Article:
When it comes to information technology security, IT leaders and executive stakeholders usually look to all the main areas first. This includes putting a firewall up at the network level, ensuring individual applications all have their own built-in security measures and using the latest antivirus and anti malware protections to guard against attack. Many organizations even go on the defensive with overall network and infrastructure monitoring in an effort to catch any suspicious activity before it leads to a cyber attack.
However, there's one area that many decision-makers overlook in terms of data protection and security: their UC system. From email to VoIP to live chat and file sharing, a considerable amount of sensitive data is transmitted, stored and shared through UC solutions. And while email may come with protections like encryption, this isn't the only platform that hackers look at pinpoint, attack and steal from.
"You think you're protected against malware, you're protected against email, you're protected against web server attacks. Well, have you thought about the [unified communications] side?" Mykola Konrad, UC industry expert, asked in Silicon Angle.
A "wide-open window" for hackers
One of the biggest issues currently with UC security and overall data protection rests in the fact that many organizations are migrating their UC apps from on-premise networks to IP – voice, video and instant messaging, specifically, are often IP-based.
Because these platforms had not operated over IP previously, their use in this manner requires a new application to support IP functionality, creating a new area that companies must protect.
"UC is now a wide-open window in and out of the enterprise supporting voice, video and file transfer."
"Attacks against unified communications (UC) are some of the fastest growing and most misunderstood threats organizations face today," network and technology expert Kevin Riley told CSO. "UC is now a wide-open window in and out of the enterprise supporting voice, video and file transfer. So, it's not just a matter of protecting what gets onto the network, but what leaves the network as well."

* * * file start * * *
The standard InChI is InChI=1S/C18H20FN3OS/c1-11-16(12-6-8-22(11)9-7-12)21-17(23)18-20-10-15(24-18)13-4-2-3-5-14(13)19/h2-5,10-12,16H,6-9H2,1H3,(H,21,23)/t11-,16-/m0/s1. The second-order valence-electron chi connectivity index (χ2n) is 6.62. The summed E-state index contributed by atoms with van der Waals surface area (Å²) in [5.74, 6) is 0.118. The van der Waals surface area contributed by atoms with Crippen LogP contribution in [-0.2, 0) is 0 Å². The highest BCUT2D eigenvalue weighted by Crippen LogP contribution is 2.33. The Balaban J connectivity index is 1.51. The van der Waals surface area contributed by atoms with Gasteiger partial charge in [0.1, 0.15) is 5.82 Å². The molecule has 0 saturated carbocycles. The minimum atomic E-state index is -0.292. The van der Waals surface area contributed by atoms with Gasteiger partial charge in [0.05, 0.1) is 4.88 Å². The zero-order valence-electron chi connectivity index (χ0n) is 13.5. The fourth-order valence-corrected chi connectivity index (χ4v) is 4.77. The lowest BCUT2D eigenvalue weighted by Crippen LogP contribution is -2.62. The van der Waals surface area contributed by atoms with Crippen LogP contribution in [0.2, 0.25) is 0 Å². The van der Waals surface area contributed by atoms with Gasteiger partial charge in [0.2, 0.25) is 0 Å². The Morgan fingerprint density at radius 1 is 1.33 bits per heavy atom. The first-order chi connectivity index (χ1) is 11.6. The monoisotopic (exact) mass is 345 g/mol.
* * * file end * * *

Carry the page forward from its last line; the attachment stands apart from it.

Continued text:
Breaching the network to snoop sensitive data
Because so much sensitive data is transmitted via UC solutions, these platforms are considerably attractive to hackers. After all, once they find a way to breach the network, cyber criminals can remain within the network, breach communications platforms and spy upon the sensitive information users are sending and receiving.
Even something as simple as contact information can be put to use within the dark web. Snooping information is a common activity leveraged by hackers, and this data can then be sold within underground marketplaces, or used to support more damaging attacks.
Consider this: A hacker breaches the company network and is able to view the business's directory and associated contact information. The attacker could then use these details to craft a legitimate-looking email to a company higher-up, encouraging them to open and download a malware-laden attachment, send a fraudulent wire transfer or any number of other malicious activity.
Data exfiltration: Leveraging UC ports for theft
As Konrad told SiliconANGLE, the open nature of communications platforms enables their functionality – apps like voice, email and chat must be able to both send and receive transmissions in order to enable their correct working order.